Space is big. Really big. You just won’t believe how vastly, hugely, mind-bogglingly big it is. – Douglas Adams
And now data is big too. Lots of you will have heard, or read, that in the past two years we have created more data than all previous years combined. And there appears to be no indication or reason to think that this rate of growth is going to slow down anytime soon.
In a previous post, I shared my thoughts on the big data issue, and why, in order to correctly utilize the new quantity of data, we need new tools and infrastructure. But currently, there is a huge impediment in the way of achieving these new tools and infrastructure. Most data is not held using international standards.
Let me jump back a little. I am an alumnus of the University of Manchester, where an impressive number of buildings, roads and parks are named after Joseph Whitworth. Whitworth was a pivotal figure, during the 19th century, for his creation of a set of standards covering screws, nuts, bolts and tools. This may sound simple, but before Whitworth’s work all kinds of machines, including trains, were made with nuts and bolts of any size and quality. This caused huge issues when a train broke down hundreds of miles from the yard where it was maintained. After train manufacturers began using Whitworth’s standards, engineers from all of Britain, using their own tools could now fix the trains.
Now, moving back to the 21st century, we are still in the early days of the data revolution and just like the early days of the industrial revolution, we are being limited by our inability to move data between environments. Most of us will have experienced this with a poorly formatted CSV file, but organizations that store and manipulate data with their own homegrown solutions are causing the same problem to happen with just about every type of data you can imagine, on a colossal scale.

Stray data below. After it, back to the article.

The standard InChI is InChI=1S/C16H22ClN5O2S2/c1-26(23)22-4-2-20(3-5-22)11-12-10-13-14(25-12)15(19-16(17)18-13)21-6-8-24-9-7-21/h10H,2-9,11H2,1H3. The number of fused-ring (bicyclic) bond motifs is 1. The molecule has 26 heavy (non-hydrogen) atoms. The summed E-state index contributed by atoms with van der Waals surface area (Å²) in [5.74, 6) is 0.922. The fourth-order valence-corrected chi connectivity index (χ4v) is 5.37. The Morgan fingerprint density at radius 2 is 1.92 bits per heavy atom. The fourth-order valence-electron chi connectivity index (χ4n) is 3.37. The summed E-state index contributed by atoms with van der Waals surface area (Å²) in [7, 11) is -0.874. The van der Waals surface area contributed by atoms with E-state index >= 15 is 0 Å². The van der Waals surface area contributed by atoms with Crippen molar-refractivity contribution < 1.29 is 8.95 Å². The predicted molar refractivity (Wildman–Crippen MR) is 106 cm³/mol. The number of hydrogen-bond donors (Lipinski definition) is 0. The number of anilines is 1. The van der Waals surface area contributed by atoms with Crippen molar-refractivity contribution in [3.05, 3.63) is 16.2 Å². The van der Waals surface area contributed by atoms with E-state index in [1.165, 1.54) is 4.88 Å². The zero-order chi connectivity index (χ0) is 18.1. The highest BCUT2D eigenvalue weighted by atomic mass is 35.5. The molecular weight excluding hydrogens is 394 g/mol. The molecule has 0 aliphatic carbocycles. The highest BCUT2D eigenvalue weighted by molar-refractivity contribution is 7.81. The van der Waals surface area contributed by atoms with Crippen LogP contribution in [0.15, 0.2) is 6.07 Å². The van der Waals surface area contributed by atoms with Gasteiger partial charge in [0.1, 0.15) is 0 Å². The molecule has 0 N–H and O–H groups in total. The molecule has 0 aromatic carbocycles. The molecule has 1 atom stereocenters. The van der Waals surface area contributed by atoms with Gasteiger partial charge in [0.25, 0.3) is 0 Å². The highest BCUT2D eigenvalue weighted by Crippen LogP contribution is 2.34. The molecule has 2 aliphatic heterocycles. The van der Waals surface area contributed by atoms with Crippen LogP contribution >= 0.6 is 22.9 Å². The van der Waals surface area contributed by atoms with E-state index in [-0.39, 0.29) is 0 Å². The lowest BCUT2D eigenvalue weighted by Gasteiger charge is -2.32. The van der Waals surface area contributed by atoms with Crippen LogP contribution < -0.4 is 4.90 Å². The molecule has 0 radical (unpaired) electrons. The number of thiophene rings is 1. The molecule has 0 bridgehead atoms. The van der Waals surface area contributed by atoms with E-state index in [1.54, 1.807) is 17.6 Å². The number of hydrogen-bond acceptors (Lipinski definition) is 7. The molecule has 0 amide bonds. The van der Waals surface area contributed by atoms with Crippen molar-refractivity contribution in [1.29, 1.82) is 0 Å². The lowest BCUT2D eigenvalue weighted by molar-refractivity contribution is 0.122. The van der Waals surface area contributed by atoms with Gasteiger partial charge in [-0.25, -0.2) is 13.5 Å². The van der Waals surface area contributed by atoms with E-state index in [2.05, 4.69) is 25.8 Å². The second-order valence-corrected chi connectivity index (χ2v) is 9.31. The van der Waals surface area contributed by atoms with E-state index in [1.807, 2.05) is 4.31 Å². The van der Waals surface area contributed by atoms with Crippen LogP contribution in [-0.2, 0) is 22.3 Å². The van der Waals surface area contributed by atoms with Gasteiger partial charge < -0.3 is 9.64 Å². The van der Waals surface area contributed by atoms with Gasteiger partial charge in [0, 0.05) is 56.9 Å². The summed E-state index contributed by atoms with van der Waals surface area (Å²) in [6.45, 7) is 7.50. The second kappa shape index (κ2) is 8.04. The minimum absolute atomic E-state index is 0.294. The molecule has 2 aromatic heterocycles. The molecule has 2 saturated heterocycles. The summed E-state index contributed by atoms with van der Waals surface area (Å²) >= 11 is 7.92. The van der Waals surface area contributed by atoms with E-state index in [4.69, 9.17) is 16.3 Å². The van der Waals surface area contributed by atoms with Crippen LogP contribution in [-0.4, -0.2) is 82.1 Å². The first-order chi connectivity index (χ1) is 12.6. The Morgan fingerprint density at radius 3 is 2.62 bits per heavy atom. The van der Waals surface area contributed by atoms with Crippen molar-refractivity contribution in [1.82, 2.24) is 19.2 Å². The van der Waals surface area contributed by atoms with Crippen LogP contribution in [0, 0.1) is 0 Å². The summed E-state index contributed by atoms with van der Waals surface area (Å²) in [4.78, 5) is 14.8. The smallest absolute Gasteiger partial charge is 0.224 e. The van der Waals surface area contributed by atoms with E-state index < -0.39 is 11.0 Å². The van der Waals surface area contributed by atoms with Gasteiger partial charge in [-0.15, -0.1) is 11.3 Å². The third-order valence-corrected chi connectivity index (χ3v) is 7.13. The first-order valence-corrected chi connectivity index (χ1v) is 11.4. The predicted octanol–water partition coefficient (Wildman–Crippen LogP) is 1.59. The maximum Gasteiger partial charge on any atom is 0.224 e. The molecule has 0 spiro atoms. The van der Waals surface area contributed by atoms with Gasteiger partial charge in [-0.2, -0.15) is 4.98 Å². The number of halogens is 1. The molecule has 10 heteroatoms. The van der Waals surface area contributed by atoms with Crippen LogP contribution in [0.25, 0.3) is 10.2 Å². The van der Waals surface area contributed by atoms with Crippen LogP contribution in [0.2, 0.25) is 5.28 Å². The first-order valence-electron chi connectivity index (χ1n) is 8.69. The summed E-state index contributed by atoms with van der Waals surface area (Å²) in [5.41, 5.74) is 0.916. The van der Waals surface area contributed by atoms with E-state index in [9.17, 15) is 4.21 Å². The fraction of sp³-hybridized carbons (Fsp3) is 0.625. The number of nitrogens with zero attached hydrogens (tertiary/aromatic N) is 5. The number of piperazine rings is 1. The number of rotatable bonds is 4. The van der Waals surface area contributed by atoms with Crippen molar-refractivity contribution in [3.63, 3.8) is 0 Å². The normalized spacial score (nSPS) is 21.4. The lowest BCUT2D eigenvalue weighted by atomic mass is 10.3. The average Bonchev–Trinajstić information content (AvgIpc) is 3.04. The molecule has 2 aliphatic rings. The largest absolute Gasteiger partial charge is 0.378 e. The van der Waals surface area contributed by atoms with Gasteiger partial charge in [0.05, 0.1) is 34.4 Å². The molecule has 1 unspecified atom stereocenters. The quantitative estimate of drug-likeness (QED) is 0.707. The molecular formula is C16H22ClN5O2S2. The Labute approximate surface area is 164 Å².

Not using international standards for data can be tempting for a number of reasons, for example, to make initial development quicker, or to more easily allow custom features and functions. But, I assure you, the short term gains will be canceled out over the years to come. Firstly, if you use an international standard it is easier to recruit a new member of staff that will understand your data quickly. Secondly, you will eventually have to migrate your data to a new environment, either because you want to use a new software provider, or maybe you need to supplement your current data analytics, and using international standards allows companies to use off-the-shelf solutions to these issues.
To summarize, your data, my data, everyone’s data, will grow exponentially for the foreseeable future and will need constant development and new solutions to handle. By not using international standards for your data and software, you will greatly limit your flexibility in the years to come.
30 May 2017, Will Poynter